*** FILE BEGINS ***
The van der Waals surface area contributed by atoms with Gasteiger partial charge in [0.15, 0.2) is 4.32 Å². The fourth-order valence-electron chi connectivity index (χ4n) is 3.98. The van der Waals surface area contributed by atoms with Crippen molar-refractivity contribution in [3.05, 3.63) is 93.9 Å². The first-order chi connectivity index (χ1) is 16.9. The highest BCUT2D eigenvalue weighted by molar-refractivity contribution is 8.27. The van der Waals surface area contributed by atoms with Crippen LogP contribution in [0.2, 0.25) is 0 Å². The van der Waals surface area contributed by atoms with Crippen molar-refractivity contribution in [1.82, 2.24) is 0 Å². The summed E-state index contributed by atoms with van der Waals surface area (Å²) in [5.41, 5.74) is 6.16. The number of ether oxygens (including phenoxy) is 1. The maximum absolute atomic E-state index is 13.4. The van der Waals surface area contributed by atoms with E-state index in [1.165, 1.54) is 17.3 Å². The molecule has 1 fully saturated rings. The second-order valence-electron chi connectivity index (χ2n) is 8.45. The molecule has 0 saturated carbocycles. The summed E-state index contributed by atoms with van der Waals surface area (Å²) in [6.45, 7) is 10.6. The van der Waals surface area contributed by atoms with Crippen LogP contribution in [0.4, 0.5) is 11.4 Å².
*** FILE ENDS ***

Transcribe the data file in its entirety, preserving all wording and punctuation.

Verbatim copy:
The van der Waals surface area contributed by atoms with Gasteiger partial charge in [0.15, 0.2) is 4.32 Å². The fourth-order valence-electron chi connectivity index (χ4n) is 3.98. The van der Waals surface area contributed by atoms with Crippen molar-refractivity contribution in [3.05, 3.63) is 93.9 Å². The first-order chi connectivity index (χ1) is 16.9. The highest BCUT2D eigenvalue weighted by molar-refractivity contribution is 8.27. The van der Waals surface area contributed by atoms with Crippen LogP contribution in [0.2, 0.25) is 0 Å². The van der Waals surface area contributed by atoms with Crippen molar-refractivity contribution in [1.82, 2.24) is 0 Å². The summed E-state index contributed by atoms with van der Waals surface area (Å²) in [5.41, 5.74) is 6.16. The number of ether oxygens (including phenoxy) is 1. The maximum absolute atomic E-state index is 13.4. The van der Waals surface area contributed by atoms with E-state index in [1.165, 1.54) is 17.3 Å². The molecule has 1 fully saturated rings. The second-order valence-electron chi connectivity index (χ2n) is 8.45. The molecule has 0 saturated carbocycles. The summed E-state index contributed by atoms with van der Waals surface area (Å²) in [6.45, 7) is 10.6. The van der Waals surface area contributed by atoms with Crippen LogP contribution in [0.4, 0.5) is 11.4 Å².